The Giving Tree expects nothing in return. The Little Engine can. You are five.
Comfort comes in the form of fiction. There are no monsters in the closet. Nothing bad will happen to you in the dark. Mommy will always be here if you need her.
You’ll learn things by heart. You’ll memorize your favorite bedtime stories, as well as the shoe-tying rhyme about bunny ears. Under, over, around the bend…
Math will be a little more complicated. Five Little Monkeys Jumping on the Bed will teach you more about jumping on the bed than about subtraction. You have a one-track mind.
You won’t care about penmanship. You’ll hold the pencil in your hand and ask what kind of wood it’s made of. Who thought to make pencils and why are they yellow and what does the #2 mean? I’ll have to look it up.
English will be the breaking point. Like Ricky Ricardo in an I Love Lucy episode, you will want to know how one combination of vowels could possibly make so many combinations of sounds. But you’ll phrase it like this: HOW AM I SUPPOSED TO LEARN THIS WHEN IT DOESN’T MAKE SENSE? You’ll break your pencil. You’ll shake and cry. I will not be equipped to solve this problem.
I’ll take you a doctor who will make us both feel small. On the car ride home, we’ll practice pronouncing Aspergers. We’ll agree it’s a stupid word.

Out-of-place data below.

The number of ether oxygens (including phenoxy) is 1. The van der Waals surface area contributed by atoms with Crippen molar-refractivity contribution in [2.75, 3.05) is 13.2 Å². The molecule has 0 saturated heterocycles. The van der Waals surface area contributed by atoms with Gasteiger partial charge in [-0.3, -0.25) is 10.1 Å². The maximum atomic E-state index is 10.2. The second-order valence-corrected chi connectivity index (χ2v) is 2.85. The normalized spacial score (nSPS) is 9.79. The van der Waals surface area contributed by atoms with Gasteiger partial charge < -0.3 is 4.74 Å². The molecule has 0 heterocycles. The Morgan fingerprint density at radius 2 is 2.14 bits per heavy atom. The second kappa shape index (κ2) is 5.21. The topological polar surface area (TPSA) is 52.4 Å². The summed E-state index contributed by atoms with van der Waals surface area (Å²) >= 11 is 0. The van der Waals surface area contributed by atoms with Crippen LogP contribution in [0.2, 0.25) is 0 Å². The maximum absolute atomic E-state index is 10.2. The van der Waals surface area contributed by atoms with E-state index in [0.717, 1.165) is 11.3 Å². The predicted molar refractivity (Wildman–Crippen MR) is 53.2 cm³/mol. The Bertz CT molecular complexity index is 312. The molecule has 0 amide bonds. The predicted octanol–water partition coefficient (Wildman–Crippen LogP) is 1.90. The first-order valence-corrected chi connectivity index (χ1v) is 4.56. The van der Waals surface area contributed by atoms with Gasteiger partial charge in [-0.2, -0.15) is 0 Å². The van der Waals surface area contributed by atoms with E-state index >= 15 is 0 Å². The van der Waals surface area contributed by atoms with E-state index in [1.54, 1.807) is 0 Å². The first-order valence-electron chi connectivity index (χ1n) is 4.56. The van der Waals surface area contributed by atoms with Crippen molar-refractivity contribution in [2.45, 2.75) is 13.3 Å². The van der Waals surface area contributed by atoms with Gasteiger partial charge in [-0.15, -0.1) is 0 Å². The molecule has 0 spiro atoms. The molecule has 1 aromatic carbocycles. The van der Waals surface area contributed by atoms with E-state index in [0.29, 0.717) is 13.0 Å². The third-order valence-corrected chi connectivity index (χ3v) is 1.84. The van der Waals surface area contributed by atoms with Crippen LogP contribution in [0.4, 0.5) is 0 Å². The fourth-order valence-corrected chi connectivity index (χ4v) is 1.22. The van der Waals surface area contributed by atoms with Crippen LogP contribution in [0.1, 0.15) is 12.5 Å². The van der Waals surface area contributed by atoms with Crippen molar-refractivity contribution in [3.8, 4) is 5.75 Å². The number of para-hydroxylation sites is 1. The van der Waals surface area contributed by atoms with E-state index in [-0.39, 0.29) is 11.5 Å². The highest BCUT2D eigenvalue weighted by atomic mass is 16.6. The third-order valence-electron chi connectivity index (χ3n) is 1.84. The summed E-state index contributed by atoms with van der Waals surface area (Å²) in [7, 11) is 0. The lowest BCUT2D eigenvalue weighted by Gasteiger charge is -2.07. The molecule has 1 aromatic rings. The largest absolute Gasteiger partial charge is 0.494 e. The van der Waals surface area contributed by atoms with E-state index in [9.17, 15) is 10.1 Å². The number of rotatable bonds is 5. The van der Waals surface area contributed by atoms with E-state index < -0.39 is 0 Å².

I won’t want to look at you differently, but I will. I will study your history for signs and your present moments for defects. I’ll find a lot of “I should have known” but not a single “something is wrong with you.” I will believe with all my heart that it’s the rest of this world that is fucked up, but I won’t talk to you like that until you’re much older.
I will glue myself to the internet, trying to understand you. The more I read the more I’ll learn this was a mistake. They don’t know you.
You will take apart the toaster every morning. When I ask you why, you will say you are trying to learn it by heart. You will put it back together every night.
You will live in the moment. I will worry about your future.
I will make as many mistakes as you will, probably more.
You won’t understand. Kids never do.
I will tell my mother she was right. She will kiss your forehead the way she used to kiss mine. She will remind me that I was a lot like you when I was five.
“His version of “Goodnight” is “No more monkeys jumping on the bed.” Yours was “Don’t let the bed bugs bite,”” she’ll say. And somehow I’ll understand.
We will buy a brighter nightlight. We will turn the bunk beds into a fort. Everything will be fine.
Originally published March 29, 2008